She got her 5 kids safely out of the van before it burst into flame
A mom’s story of how she and her five kids escaped her van only minutes before it caught fire is serving as a reminder that a situation can become dangerous in a matter of seconds — and how education can mean the difference between life and death.
She shares safety tips from her experience and is hoping by telling her story that she can help others avoid tragedy.
Rachel Martin, who writes about her life as a mom on the blog Finding Joy, experienced a very close call recently when her van caught fire mere moments after she and her kids got out. She shared the story on Facebook and her blog along with potentially life-saving tips for those who find themselves in a similar situation.
“That’s what is left of the inside of my van,” she writes. The mom explains where her kids were sitting before they left the vehicle and that the van also included various electronics and chargers, some mail and paperwork. The visor held an angel pin from her best friend. And in what seems like a prescient conversation, she says, “Just this last week I mentioned to her how I look at that pin often and am thankful.”
Instead of worrying about the Kindles, Nintendo DS and iPhone chargers that were lost to the fire, Rachel looks at these pictures and only sees what mattered in the end. “You see, I don’t see stuff destroyed. I see lives saved. It could have been the worst day of my life, but friends, even with losing my van and stuff, I saved what mattered most – my family.”
Martin took to her blog to further explain what happened, but still doesn’t know what caused the fire to begin with. It started with white smoke coming from the hood of her car.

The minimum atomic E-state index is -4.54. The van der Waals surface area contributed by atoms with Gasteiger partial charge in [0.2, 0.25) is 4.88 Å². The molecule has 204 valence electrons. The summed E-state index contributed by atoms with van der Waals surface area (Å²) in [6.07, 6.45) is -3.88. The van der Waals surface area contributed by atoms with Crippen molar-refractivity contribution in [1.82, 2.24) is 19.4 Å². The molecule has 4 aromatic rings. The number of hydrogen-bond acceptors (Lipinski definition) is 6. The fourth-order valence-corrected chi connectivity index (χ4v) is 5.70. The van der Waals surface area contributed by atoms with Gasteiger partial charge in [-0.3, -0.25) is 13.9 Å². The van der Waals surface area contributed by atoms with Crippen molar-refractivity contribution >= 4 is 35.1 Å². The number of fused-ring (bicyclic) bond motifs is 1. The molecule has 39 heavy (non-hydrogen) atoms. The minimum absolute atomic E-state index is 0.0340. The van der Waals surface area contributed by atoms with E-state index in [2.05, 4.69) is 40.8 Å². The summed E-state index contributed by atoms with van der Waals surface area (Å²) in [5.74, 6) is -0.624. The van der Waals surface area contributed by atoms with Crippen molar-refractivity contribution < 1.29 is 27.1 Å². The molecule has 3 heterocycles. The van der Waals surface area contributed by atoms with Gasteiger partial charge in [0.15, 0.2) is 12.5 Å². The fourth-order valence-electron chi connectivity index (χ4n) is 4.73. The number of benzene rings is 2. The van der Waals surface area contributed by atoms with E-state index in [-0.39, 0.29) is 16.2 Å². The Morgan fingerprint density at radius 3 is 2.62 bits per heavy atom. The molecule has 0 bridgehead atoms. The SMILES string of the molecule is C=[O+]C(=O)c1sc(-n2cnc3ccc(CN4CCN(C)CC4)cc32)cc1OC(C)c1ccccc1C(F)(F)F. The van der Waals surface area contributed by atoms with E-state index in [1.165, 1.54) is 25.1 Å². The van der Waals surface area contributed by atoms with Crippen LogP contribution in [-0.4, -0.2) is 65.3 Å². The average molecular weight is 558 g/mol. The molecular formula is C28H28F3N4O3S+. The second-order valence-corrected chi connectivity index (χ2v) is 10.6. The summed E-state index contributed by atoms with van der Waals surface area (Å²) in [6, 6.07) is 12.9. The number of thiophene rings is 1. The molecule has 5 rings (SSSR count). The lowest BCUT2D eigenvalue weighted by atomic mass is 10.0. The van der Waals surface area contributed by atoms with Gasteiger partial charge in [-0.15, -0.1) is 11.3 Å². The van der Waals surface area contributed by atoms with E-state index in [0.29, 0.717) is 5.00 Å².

She writes, “We were driving to the park to go for a walk and I missed the turn and I backed up and made the turn and as we driving down that park road all of a sudden every electrical warning light on my van came on and it totally died. I had no control over the steering and no brakes.”
She pulled over to the side of the road and put the car in park. She noted that the engine temperature was normal, but there was still white smoke emerging from under the hood. Her eleven-year-old son got out of the car and saw fire coming from the engine, and that’s when she kicked into action.
Martin screamed for her kids to get out of the car, and without thinking, used her own foot to try to stomp out fire on the ground. That resulted in second-degree burns and a melted shoe, but because of her quick thinking, it was the only injury sustained by anyone that day.
Now, the mom is simply grateful for the help she received that day from strangers and the fact that everyone came out unscathed, aside from her foot. Among the tips she shares for anyone finding themselves in this situation, she stresses the importance of getting out — fast — and then moving as far from the car as possible. It’s crucial to never open the hood to investigate the source of smoke as introducing oxygen could cause any fire to grow. Due to the risk of explosion, the 911 operator advised that everyone get at least 100 feet away. Martin also reminds us not to try to put the fire out ourselves and to get any burns checked at the hospital since they can be more severe than they look.
We had a chance to talk to Rachel about her harrowing experience. She tells Scary Mommy that in the aftermath, she’s been well taken care of. “One reader on the Finding Joy page told me to not worry because “your village” is here for you. They’ve set up a GoFundMe to replace the van and I’ve been so blessed and humbled by that.”
Martin says her kids are still processing what happened and that in a news segment, she was able to tell of her son’s bravery in getting out, seeing the fire, and helping to get the family to safety. She tells us that her son seeing the segment was, “a neat blessing for him in the midst.”
The main point she wants to get across is the importance of getting out and not going back. “It happens so fast. No one should ever go back for anything. One person asked me if I wanted to get anything out of it (when the hood part was on fire) and I told him, “Sir, it’s just stuff. I have my kids.” And the fireball that shot through the van was only seconds later. The heat of car fires is fifteen hundred to two thousand degrees. So — my passion right now is bringing awareness.”
In the end, Rachel is simply grateful for the chance to spread the word and educate others to prevent a worse outcome than what her family experienced. “In all, the stuff was just stuff, but I have what matters most – my kids. I consider today such a gift and consider it a blessing to be able to share what to do/not do in hopes that it saves another life.”
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